Justice for the burnt Kogi Woman – Tony Ademiluyi

Two decades ago, former President Olusegun Obasanjo promised to make the security of lives and property an immediate concern when he was being sworn into office for the first time at the Eagle Square in Abuja.

Barely two years in office, his Attorney-General and Chief Law Officer of the nation, Chief Bola Ige fondly known as the Cicero of Esa Oke was murdered in cold blood in his Ibadan residence. The following year,the National Vice-Chairman of the then ruling Peoples Democratic Party (PDP), Marshall Harry was assassinated. Ayo Daramola, a PDP Gubernatorial aspirant was killed in the state which prides herself as the Fountain of Knowledge in 2006. That same year, Funsho Williams, the favourite for the seat of Alausa was killed in his Dolphin Estate, Ikoyi residence. Dipo Dina was killed in Ogun State in 2010 in the run up to the 2011 gubernatorial elections.

One thing which was common in all the killings is that their killers were never found. Some hungry looking street urchins would be paraded before the camera and then will be set free almost immediately after when the public would have lost interest in the charade. Life simply goes on goes the age-long cliché.

The latest victim in this bizarre act was Salome Abuh who was a PDP leader in Kogi State. She was said to have been locked up in her house by a mob who then set it ablaze amidst her loud cries for help. The heartless crowd jeered on till her voice was drowned by the excruciating pain of the fire.

Her death was so crude and barbaric; how could the hearts of the faceless mob be so cruel!

The governor of the state who is set to be sworn in for a second term, Yahaya Bello hasn’t yet offered a word of condolence. Is it because they belong to different political parties? He took an oath of office in 2015 to protect lives and property irrespective of the person’s political affiliation. Why couldn’t he offer a word of a death that occurred within his jurisdiction? President Muhammadu Buhari is also guilty of this conspiratorial silence. Up till now he or his media aides haven’t yet uttered a word on the gory incident. In decent climes, he would have even physically visited the place and set the chain in motion for her killers to be immediately fished out but alas we are domiciled in a third world jungle that foolishly prides herself as the ‘Giant of Africa.’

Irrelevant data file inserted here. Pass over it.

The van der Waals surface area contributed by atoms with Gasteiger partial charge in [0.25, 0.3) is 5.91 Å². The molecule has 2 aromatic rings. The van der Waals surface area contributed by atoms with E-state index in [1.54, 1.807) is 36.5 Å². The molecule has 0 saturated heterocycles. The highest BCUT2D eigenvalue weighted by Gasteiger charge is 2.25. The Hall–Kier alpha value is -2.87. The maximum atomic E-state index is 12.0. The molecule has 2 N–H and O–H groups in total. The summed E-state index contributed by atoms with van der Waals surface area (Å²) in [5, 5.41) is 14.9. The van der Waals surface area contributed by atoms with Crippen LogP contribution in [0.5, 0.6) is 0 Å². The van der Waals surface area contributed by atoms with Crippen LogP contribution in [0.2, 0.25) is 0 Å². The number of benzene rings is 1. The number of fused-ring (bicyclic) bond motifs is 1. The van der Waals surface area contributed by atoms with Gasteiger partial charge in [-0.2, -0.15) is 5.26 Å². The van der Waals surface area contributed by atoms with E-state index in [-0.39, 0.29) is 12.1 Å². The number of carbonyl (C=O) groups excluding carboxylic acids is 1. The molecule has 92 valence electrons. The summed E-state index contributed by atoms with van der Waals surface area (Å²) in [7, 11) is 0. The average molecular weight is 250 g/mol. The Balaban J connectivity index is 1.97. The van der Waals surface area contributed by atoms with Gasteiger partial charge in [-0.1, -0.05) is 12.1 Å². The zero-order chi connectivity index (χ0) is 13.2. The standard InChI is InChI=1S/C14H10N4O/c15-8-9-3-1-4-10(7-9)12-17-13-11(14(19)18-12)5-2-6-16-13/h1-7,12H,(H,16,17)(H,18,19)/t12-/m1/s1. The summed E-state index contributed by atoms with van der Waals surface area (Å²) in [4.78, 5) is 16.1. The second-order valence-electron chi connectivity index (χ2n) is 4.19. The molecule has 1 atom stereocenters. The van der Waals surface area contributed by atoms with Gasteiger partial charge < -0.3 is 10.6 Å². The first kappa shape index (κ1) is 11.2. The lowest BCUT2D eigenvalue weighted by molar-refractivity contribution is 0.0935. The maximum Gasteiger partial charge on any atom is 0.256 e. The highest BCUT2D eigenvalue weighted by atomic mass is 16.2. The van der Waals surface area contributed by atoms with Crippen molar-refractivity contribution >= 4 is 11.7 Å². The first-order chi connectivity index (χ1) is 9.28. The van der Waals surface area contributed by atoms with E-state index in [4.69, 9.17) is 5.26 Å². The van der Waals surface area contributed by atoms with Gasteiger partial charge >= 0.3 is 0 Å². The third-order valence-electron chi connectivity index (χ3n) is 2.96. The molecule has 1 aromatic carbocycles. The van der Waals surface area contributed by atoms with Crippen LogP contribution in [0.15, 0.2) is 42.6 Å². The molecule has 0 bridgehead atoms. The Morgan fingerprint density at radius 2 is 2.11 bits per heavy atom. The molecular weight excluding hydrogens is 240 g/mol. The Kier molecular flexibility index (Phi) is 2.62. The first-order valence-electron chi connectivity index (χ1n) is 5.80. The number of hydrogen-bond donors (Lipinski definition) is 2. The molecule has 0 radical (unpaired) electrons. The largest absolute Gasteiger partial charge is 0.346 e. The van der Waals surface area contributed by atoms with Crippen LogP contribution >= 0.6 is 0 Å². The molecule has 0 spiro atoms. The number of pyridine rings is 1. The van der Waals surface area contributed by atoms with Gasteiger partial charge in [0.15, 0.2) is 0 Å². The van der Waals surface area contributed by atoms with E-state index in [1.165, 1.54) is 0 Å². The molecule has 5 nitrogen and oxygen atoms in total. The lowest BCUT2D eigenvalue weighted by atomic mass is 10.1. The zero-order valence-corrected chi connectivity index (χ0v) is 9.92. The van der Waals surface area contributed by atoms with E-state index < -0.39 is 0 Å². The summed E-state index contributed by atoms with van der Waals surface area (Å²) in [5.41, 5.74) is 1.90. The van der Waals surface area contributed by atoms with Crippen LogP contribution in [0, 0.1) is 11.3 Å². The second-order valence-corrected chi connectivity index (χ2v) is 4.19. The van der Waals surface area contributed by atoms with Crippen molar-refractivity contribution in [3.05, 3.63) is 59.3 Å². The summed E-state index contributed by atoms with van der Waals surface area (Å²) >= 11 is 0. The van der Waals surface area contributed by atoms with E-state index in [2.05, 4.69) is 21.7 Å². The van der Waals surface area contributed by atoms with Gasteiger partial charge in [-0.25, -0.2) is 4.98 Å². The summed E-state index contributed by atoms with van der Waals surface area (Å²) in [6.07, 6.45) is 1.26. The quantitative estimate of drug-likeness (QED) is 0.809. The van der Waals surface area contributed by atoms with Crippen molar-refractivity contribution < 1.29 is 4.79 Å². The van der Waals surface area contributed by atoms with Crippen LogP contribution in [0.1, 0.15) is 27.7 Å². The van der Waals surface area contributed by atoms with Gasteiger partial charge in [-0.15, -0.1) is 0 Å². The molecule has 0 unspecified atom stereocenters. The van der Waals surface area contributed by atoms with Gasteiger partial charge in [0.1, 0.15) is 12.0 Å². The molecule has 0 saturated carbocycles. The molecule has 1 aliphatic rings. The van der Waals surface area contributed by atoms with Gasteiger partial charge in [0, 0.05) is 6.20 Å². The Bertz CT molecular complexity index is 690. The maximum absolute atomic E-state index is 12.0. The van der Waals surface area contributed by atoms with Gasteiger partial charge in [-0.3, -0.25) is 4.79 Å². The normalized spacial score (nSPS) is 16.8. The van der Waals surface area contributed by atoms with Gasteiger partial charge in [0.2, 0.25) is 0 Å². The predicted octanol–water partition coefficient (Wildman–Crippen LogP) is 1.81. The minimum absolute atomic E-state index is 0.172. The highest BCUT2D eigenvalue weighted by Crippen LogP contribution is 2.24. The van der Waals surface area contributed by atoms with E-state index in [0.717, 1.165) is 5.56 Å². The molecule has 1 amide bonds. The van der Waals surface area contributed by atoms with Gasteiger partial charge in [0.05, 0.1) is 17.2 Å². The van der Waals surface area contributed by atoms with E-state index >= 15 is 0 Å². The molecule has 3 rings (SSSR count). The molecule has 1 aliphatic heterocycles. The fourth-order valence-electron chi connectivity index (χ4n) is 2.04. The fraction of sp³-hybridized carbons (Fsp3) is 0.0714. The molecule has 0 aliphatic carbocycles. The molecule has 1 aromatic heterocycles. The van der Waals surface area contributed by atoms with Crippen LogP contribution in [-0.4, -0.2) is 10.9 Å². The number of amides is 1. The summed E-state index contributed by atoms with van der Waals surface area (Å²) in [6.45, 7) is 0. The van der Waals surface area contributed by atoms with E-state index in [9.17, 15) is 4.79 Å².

Her murder may most likely go the way of the other unresolved ones in the country. How tragic!

So far, only a serving member of the Federal House of Representatives gave the bereaved family, fifty thousand naira to purchase a coffin for her burial. There has been no official statement from the top hierarchy of the PDP so far. Is this how she will be rewarded for slaving away for the interest of the party that once touted itself as being the largest in the African continent? Her death has just affirmed the fears of some realistically minded citizens that Nigeria isn’t simply worth dying for.

Politically motivated murders aren’t restricted to Nigeria as they occur in all climes. We recall that some American Presidents have been assassinated including William Mckinley, John Fitzgerald, Abraham Lincoln etc but the response by the government is always swift as their killers get fished out in no time.

The corruption in the defense sector has ensured that the police is ill equipped to fish out murderers. They unfortunately lack the expertise to conduct thorough forensic investigations to discovering who the killers are. Long years of military rule and the unwillingness of the civilian ‘leaders’ to be committed to keeping the society completely free from crime has ensured that our police officers dread the mention and sight of criminals and assassins who brandish far more sophisticated weapons. The citizens prefer private security outfits or the likes of the Oodua Peoples Congress to cater to their security needs as they have lost faith in the police force to effectively guarantee the safety of their lives and properties.

Abuh’s death is a restatement of the clarion call for the police force to be decentralized and the formation of a state police where police officers are stationed in areas where they are very familiar with the terrain. Her death may have been averted by a policeman who would have kept a beady eye on the goings on in the environment in the aftermath of the fiercely contested elections which cost about six lives and was described by some international observers as something akin to being worse than a farce. Such a politician would have known those who were in the murder scene and would have been able to extract useful information from them to ascertain who their sponsors were. Insanity is doing the same thing over and over again and expecting different results. The current centralized police structure has failed before our very eye and it’s time to try a different approach.

May her soul rest in peace and eternally rest in the Bosom of the Lord; May her family be comforted in this sorrowful time of theirs.

Tony Ademiluyi writes from Lagos and edits www.africanbard.com

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